Hy­po­ten­sion / Low blood pres­sure


Blood pressure is the force of blood that pushes against the walls of the arteries as the heart pumps out blood. Hypotension is abnormally low blood pressure that can cause symptoms of dizziness and fainting. In severe cases, low blood pressure may be life-threatening. Normal blood pressure in adults is lower than 120/80 mmHg. Hypotension is blood pressure that's lower than 90/60 mmHg. Low blood pressure can be treated after the causes are found. They can range from dehydration to serious disorders.

Symptoms of hypotension

Low blood pressure may be a sign for an underlying problem, especially when it drops suddenly or when it’s accompanied by any of the following symptoms:

  • Dizziness
  • Fatigue
  • Thirst
  • Fainting
  • Poor concentration
  • Blurry vision
  • Confusion
  • Weakness
  • Nausea
  • Cold, pale skin
  • Rapid, shallow breathing
  • Depression

Types and causes of hypotension

Depending on the causes, physicians distinguish different types of low blood pressure, such as:

  • Orthostatic or postural  hypotension – a sudden drop in blood pressure when a person stands up from a sitting position or after lying down. Orthostatic hypotension may occur due to dehydration, prolonged bed rest, diabetes, burns, excessive heat, pregnancy, heart problems, burns, large varicose veins and neurological disorders. The condition is particularly common in older adults. Younger, healthy people may experience orthostatic hypotension after sitting with their legs crossed for a long time or after working for a while in a squatting position.
  • Postprandial hypotension – a sudden drop in blood pressure after eating. Mostly older adults are affected by this condition, especially those with high blood pressure or autonomic nervous system disorders, e.g. Parkinson's disease.
  • Neurally mediated hypotension – a drop in blood pressure after standing for a long time. The condition results in signs such as dizziness, nausea and fainting. It mostly affects young people. The cause might be a miscommunication between the heart and the brain.
  • Multiple system atrophy with orthostatic hypotension (Shy-Drager syndrome) – This rare condition leads to progressive damage to the autonomic nervous system, which controls involuntary functions, e.g. blood pressure. The characteristic feature of shy-drager syndrome is severe orthostatic hypotension in combination with very high blood pressure when lying down.

Medical conditions that may cause low blood pressure:

  • Pregnancy
    The circulatory system expands rapidly during pregnancy, and blood pressure might drop.
  • Heart problems
    Very low heart rate, heart valve problems, heart attack and heart failure might result in low blood pressure.
  • Endocrine disorders
    Parathyroid disease, low blood sugar and sometimes diabetes may trigger low blood pressure.
  • Dehydration
    Fever, vomiting, severe diarrhea, overuse of diuretics and strenuous exercise can lead to dehydration. However, hypovolemic shock is a life-threatening complication of dehydration. A sudden drop in blood pressure and a reduction in the amount of oxygen reaching the tissues might cause death within a few minutes or hours.
  • Blood loss
    Blood loss after a major injury or internal bleeding may result in a severe drop in blood pressure.
  • Severe infection
    If an infection enters the bloodstream, it may cause a life-threatening drop in blood pressure (septic shock).
  • Severe allergic reaction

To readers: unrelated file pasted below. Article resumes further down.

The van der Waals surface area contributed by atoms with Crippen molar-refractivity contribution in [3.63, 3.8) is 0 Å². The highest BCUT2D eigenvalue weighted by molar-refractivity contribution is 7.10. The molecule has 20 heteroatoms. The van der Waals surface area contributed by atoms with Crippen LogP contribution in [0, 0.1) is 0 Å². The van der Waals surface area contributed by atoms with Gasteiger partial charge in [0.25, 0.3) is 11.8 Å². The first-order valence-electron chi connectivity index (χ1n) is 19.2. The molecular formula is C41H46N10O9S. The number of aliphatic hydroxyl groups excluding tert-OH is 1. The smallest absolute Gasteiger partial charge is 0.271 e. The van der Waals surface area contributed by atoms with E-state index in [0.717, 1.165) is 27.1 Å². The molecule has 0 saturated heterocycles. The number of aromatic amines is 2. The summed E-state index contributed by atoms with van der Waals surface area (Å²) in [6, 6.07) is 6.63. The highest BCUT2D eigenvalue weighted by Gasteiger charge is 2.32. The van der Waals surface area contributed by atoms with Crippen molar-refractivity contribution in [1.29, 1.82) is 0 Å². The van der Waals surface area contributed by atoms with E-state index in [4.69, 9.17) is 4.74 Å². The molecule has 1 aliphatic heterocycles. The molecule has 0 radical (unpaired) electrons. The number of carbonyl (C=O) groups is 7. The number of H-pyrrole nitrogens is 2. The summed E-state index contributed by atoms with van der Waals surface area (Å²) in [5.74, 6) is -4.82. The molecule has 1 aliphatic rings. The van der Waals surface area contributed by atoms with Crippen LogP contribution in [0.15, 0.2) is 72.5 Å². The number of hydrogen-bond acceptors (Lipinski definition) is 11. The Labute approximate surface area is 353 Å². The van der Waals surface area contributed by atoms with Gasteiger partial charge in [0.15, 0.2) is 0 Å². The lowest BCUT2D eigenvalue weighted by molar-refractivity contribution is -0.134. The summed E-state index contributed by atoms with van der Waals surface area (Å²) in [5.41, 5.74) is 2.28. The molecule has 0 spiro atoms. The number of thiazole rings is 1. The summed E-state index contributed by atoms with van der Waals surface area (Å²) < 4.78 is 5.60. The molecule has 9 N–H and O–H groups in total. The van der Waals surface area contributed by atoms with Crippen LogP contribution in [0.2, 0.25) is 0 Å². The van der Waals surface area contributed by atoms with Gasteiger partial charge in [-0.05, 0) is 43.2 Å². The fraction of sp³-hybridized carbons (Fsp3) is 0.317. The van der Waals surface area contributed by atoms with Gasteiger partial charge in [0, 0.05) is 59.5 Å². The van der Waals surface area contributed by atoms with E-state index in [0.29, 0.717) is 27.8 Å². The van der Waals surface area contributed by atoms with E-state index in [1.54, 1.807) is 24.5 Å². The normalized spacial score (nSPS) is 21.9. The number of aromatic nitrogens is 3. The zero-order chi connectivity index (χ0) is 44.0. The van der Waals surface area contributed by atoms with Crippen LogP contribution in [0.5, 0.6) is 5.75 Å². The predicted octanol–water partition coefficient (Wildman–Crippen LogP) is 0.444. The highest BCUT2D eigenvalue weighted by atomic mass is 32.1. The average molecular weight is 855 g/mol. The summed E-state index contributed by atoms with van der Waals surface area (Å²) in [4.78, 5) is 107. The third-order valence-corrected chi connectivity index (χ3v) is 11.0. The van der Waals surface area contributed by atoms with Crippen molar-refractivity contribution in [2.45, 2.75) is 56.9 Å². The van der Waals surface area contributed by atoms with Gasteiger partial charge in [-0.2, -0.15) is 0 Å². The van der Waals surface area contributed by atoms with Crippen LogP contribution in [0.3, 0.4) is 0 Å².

Certain foods, medications, insect venoms, etc. can result in a life-threatening allergic reaction with breathing problems, itching, swollen throat and a drop in blood pressure.
  • Lack of vitamins B-12 and folate
    Blood pressure may drop if the body does not produce enough red blood cells.

Medications that may cause low blood pressure, e.g.:

  • Diuretics (water pills)
  • Alpha and beta blockers
  • Some drugs for Parkinson's disease
  • Some antidepressants
  • Viagra

Consequences of hypotension

There is always a risk of injury, if a person passes out and falls to the ground. In patients with severely low blood pressure, the condition may deprive their body of enough oxygen to carry out its normal functions, resulting in damage to heart and brain.

Prevention and therapy of hypotension
Doctor is checking blood pressure of a patient
Doctor is checking blood pressure of a patient

Mild cases of low blood pressure with no signs or only a brief dizziness when standing usually don’t have to be treated.

However, if a patient shows symptoms of low blood pressure, the doctor has to find out what caused it because it is necessary to treat the primary health problem rather than hypotension itself. If it occurs due to certain medications, the dose has to be changed or the patient has to stop taking it.

If the doctor cannot find the cause for hypotension, he tries to raise the blood pressure and reduce the symptoms. This can happen in various ways, depending on the patient’s age, health status and type of hypotension by:

  • Eating more salt – after having spoken to the doctor (sodium raises blood pressure, but may also result in heart failure, particularly in older people)
  • Drinking more water (liquids increase blood volume and may prevent dehydration)
  • Wearing compression stockings (might reduce pooling of blood in the legs)
  • Taking drugs (e.g. fludrocortisone or midodrine)

Preventive measures

There are quite a few measures to stabilize the regulation ability of the blood vessels and prevent low blood pressure:

  • Regular exercise
  • Balanced diet
  • High-sodium diet
  • At least 2,5 to 3 liters of liquids daily (mineral water rich in sodium, fruit and vegetable juice, herbal and fruit tea)
  • Contrast shower (alternating hot and cold water)
  • Brush massage
  • Avoiding fatigue